Underwoods  

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There are men and classes of men that stand above the common herd: the soldier, the sailor, and the shepherd not infrequently; the artist rarely; rarelier still, the clergyman; the physician almost as a rule. He is the flower (such as it is) of our civilization; and when that stage of man is done with, and only to be marvelled at in history, he will be thought to have shared as little, as any in the defects of the period, and most notably exhibited the virtues of the race. Generosity he has, such as is possible to those who practise an art, never to those who drive a trade; discretion, tested by a hundred secrets; tact, tried in a thousand embarrassments; and what are more important, Heraclean cheerfulness and courage. So that he brings air and cheer into the sick room, and often enough, though not so often as he wishes, brings healing. --Robert Louis Stevenson, in his Preface to Underwoods

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Train wreck at Montparnasse (October 22, 1895) by Studio Lévy and Sons.
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Train wreck at Montparnasse (October 22, 1895) by Studio Lévy and Sons.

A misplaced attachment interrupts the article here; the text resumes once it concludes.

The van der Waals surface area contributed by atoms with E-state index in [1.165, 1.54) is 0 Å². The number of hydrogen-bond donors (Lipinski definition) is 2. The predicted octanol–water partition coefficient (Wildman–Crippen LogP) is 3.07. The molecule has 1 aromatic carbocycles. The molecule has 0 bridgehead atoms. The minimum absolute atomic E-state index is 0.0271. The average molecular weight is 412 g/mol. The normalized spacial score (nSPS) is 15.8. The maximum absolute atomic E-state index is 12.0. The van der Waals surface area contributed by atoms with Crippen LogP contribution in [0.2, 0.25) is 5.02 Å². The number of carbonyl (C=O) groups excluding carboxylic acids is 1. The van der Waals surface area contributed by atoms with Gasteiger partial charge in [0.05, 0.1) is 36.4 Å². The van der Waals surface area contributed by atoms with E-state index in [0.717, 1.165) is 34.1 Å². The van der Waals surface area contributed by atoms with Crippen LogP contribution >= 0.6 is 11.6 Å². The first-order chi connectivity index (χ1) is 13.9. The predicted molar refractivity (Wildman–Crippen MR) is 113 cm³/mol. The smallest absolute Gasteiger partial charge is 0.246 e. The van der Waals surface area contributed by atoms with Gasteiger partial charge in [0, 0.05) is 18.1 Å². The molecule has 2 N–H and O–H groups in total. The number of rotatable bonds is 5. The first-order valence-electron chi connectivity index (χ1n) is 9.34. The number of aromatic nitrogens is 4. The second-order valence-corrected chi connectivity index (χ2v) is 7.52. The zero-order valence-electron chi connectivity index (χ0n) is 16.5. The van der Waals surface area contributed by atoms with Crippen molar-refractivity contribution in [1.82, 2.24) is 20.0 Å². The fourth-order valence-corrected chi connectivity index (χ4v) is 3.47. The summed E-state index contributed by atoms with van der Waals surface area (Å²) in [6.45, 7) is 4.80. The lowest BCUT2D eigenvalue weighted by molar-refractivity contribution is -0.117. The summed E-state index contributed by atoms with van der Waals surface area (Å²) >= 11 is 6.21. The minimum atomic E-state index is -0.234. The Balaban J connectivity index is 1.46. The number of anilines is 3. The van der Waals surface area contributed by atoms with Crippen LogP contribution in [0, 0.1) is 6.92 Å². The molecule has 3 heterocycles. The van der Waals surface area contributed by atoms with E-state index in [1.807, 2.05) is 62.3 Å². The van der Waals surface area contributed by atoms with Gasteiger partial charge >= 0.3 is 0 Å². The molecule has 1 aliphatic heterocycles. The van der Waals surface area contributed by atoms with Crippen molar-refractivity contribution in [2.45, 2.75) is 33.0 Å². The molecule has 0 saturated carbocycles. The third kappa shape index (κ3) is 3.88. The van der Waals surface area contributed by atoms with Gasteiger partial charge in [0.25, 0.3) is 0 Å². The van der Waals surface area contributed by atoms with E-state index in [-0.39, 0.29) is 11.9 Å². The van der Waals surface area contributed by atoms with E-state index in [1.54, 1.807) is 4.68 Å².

Underwoods is a collection of poems by Robert Louis Stevenson published in 1887. It comprises two books, Book I with 38 poems in English, Book II with 16 poems in Scots. He says in the initial note that "I am from the Lothians myself; it is there I heard the language spoken about my childhood; and it is in the drawling Lothian voice that I repeat it to myself."

The dedication is to "a few out of many doctors who have brought me comfort and help." He starts by saying that "There are men and classes of men that stand above the common herd: the soldier, the sailor and the shepherd not infrequently; the artist rarely; rarer still the clergyman; the physician almost as a rule. He is the flower (such as it is) of our civilization ...."




Unless indicated otherwise, the text in this article is either based on Wikipedia article "Underwoods" or another language Wikipedia page thereof used under the terms of the GNU Free Documentation License; or on original research by Jahsonic and friends. See Art and Popular Culture's copyright notice.

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